- Add the shallot, garlic, and mushrooms to the sausage and continue to cook until the sausage is completely browned and the shallots are soft, approximately 6 minutes longer.
- Using a slotted spoon, remove the sausage filling to a paper towel-lined platter and allow it to cool.
- Once the sausage is cool, place the mixture in the bowl of the food processor and pulse until minced. Add the egg and pulse again just to combine. Set this aside while you prepare the ravioli.
Assembly & Cooking
- Remove the pasta dough from the refrigerator. Lightly flour your work surface and place the ball of dough on the surface. Cut the dough in half and rewrap one half in the plastic. Set that aside.
- Using a rolling pin, roll out one half of the dough to about 1/8-inch thickness. Slice the dough into widths that will fit into your pasta roller. Set your pasta roller to the widest setting and pass the dough sheets through the roller.
- Fold the pasta into thirds like a letter and pass it through the roller another time. Do this step 3 or 4 times.
- Continue this process, turning the setting of the roller smaller and smaller with each pass. You want the sheets of dough to be thin enough to almost see your hand through it. Place the pasta sheets on a lightly floured sheet pan and repeat with the other half of the dough.
- If using a ravioli press, place a sheet of pasta loosely over the press and push down the centers to form indentations. Fill the centers with a spoonful of the sausage mixture. Place another sheet of pasta over the filled sheet. Using a rolling pin, roll the top sheet to fuse and close the ravioli. Flip the ravioli out onto your work surface and slice between each filled portion to separate them. Transfer the ravioli to a lightly floured sheet pan.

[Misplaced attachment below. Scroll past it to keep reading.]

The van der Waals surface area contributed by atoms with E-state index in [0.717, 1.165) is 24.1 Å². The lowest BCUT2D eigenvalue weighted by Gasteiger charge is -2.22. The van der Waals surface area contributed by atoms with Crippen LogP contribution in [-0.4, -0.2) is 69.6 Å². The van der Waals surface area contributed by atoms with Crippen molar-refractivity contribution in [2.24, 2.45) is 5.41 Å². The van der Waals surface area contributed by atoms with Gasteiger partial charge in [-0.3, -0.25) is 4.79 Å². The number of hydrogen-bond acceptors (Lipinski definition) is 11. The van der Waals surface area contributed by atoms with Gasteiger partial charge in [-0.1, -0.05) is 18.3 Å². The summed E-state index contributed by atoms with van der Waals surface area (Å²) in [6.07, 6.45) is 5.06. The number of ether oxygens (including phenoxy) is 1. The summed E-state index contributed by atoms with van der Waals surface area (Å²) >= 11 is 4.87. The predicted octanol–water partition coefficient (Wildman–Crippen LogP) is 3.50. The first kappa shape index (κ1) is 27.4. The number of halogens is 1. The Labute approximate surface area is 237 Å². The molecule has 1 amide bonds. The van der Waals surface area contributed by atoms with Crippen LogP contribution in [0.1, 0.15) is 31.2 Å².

- If you are using a ravioli cutter stamp, place a sheet of pasta on your lightly floured work surfaces. Place spoonsful of filling in 2 lines on the sheet, about 1/2-inch apart. Top the filling loosely with another sheet of pasta and press down with your fingers around the filling to encase each spoonful. Use your stamp or a rolling ravioli cutter to make individual ravioli. Place these on the floured sheet pan.
- Bring a large pot of water and 2 Tbsp of kosher salt to a boil over medium-high heat. Carefully drop the ravioli into the water and cook until al dente, approximately 1-1/2 to 3 minutes.
- Using a spider or slotted spoon, transfer the pasta to a serving bowl. Spoon the pesto over the pasta and toss gently to coat all of it. Serve while warm.
Notes & Tips
- You can prepare both the pasta dough and the pesto ahead of time and store them in the fridge. You can also prepare the ravioli and freeze them in an airtight container for a couple of months.
- Once the pasta is cooked, don’t be shy about allowing some of the salty pasta water to drip into the serving bowl. This is starchy and can help the pesto to coat the ravioli.
Substitutions & Shortcuts
Homemade Pasta: Feel free to buy prepared sheets of fresh pasta for this recipe. I have even used wonton wrappers to make ravioli. This really saves a step.
Walnuts: Classic pesto is prepared with pine nuts. I have also made pesto with pumpkin seeds.
Spinach: You can definitely use all basil in the pesto. I think baby arugula and baby kale are also good substitutions for spinach.
Parmesan Cheese: Pecorino Romano and asiago are both fine instead of parmesan cheese. If you are avoiding dairy, use some nutritional yeast or vegan parmesan instead. But, don’t use the parm that comes in a can.
Italian Sausage: Italian sausage is traditionally made with pork. I actually really enjoy chicken sausage with Italian seasoning for a lighter take. The filling can be vegetarian with just ricotta and mozzarella cheese mixed with herbs. For a seafood version, you really can’t go wrong with lobster tail meat or flaky crab meat.